In RUNNR BHS, I was able to test it on the store's treadmill. It was good to know that my barefoot running tests showed that I've improved my gait to near-midfoot after my first try at RUNNR almost a year ago. With the Newtons, the storeguy said that it seemed that I've easily adapted to the shoe compared to most first-time wearers.

Needless to say, I've considered all angles before I bought the shoe.


On my first run (1km), the shoe felt very light (244 grams) compared to others I wore previously (my Adidas tResponse Stability weighed 360 grams while the Asics Gel Foundation 8 I'm still using weighs at a hefty 390 grams!). Newton recommends to just double the distance-increase during break-in period but I overdid the 2nd run (3-4km). I ended up with extremely painful calves for the next few days.

Moral lesson: follow the directions.

After the soreness of my calves had healed, I must say that the next runs with the Newtons were really great. The patented lugs were forcibly correcting me to strike midfoot. It also made me conscious of preventing heel strike although the soles of the shoe indicate that I still heel-strike a little on my right foot.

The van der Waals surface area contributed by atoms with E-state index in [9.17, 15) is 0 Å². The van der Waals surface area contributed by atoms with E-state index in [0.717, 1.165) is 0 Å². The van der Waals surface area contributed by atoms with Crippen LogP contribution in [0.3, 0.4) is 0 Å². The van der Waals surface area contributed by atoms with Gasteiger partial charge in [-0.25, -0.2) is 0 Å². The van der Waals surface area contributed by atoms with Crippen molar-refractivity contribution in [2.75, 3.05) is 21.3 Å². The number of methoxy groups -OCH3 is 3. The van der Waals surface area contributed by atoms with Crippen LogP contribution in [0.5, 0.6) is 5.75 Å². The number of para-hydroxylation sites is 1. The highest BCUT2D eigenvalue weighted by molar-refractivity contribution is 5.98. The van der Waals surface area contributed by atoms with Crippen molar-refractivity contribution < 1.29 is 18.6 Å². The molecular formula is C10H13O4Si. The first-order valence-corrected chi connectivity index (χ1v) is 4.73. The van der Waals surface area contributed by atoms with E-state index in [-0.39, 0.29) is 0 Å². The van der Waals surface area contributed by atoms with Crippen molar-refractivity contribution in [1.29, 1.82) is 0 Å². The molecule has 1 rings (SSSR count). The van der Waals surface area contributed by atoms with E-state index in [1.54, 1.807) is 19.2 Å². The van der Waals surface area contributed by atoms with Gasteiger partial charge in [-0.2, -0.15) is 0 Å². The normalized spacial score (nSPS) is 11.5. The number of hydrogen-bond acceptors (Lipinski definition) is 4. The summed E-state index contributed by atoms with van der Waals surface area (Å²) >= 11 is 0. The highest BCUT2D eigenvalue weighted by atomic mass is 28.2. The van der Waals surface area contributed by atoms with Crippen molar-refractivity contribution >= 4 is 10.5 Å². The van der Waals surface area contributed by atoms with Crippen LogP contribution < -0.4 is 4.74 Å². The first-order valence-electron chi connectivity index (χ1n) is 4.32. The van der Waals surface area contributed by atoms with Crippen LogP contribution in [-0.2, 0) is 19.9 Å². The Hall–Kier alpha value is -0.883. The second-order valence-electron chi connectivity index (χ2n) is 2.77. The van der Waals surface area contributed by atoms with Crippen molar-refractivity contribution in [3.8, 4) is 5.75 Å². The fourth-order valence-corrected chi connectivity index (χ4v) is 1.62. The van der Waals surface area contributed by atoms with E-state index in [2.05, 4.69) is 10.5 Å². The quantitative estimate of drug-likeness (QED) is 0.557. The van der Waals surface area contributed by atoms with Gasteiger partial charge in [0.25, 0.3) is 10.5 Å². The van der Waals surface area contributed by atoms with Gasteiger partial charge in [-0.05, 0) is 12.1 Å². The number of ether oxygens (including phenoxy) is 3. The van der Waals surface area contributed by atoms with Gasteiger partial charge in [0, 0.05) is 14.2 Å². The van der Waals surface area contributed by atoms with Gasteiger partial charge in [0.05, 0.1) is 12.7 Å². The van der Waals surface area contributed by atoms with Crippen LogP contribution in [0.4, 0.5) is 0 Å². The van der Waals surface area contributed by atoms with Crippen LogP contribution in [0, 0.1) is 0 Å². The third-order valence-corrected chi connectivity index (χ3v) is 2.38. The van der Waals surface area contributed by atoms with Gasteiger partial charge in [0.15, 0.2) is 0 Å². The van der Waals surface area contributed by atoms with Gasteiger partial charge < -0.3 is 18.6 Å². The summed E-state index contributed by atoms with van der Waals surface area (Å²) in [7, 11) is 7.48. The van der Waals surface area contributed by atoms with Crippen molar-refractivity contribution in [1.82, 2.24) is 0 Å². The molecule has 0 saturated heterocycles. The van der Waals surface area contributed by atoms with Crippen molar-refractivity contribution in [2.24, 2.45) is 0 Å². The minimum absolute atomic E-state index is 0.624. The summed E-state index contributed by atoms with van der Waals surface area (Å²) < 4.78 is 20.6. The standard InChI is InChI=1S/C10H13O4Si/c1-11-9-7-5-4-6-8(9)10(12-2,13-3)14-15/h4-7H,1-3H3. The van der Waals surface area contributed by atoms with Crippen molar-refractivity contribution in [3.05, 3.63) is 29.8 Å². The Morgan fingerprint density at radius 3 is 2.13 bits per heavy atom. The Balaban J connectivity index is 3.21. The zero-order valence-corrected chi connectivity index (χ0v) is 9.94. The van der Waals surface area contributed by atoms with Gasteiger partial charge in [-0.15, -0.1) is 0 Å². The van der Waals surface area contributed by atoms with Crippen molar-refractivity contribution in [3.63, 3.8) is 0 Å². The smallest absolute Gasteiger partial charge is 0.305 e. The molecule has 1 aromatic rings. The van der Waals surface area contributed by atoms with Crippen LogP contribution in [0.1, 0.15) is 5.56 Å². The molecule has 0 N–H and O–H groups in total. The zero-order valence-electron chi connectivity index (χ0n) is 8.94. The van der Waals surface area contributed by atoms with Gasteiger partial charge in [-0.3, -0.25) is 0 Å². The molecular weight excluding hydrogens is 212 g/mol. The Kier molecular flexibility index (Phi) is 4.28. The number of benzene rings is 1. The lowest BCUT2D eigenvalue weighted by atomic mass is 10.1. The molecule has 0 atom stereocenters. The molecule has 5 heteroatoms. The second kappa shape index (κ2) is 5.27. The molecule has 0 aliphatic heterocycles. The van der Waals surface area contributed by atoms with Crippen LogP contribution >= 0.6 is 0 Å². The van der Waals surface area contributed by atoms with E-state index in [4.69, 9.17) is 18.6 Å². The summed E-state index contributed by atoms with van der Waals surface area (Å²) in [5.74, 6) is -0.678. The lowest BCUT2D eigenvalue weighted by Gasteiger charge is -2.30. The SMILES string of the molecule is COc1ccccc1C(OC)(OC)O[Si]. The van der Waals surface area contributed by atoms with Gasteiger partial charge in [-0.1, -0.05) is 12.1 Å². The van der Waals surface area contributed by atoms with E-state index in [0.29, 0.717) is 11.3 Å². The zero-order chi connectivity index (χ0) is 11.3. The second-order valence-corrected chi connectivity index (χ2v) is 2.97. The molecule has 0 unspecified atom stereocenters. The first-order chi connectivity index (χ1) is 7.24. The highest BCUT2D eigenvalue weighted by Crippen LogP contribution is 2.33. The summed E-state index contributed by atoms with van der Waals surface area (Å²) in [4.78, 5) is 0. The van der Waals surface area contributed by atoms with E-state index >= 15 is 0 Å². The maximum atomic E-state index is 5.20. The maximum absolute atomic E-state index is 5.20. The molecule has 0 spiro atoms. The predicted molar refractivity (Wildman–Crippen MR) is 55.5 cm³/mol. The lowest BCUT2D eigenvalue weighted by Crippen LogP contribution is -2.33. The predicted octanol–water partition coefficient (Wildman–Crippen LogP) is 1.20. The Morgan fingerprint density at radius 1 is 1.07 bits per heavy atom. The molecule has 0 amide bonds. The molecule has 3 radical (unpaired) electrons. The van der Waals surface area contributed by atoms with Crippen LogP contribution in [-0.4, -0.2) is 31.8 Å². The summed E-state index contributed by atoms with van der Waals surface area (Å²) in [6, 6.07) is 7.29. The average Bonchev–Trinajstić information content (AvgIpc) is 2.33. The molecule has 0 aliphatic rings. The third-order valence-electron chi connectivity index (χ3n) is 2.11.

I've logged about 90-100km already with this pair. Aside from using it for my tempos (5-8kms), a few short easy days, a couple of long runs (14km last Sunday) and a speedwork session last Saturday (10x200m), I've used the Newtons for two 5k races as well: Rexona Run and St. Lukes QC. In both races I finished sub-30 (although the latter, St. Lukes QC, was short of 800m), which is a marked improvement, probably due as well to the continous training/running since my last 5k race (April, or was it May 2009?).


The previous pain on my left knee is slowly degressing since I started running with the Newtons. So whatever pain I have there now was brought about by the remnants of previously running heel-strike. So there's definitely a marked improvement with the change of running gait that the Newton is forcing me to do.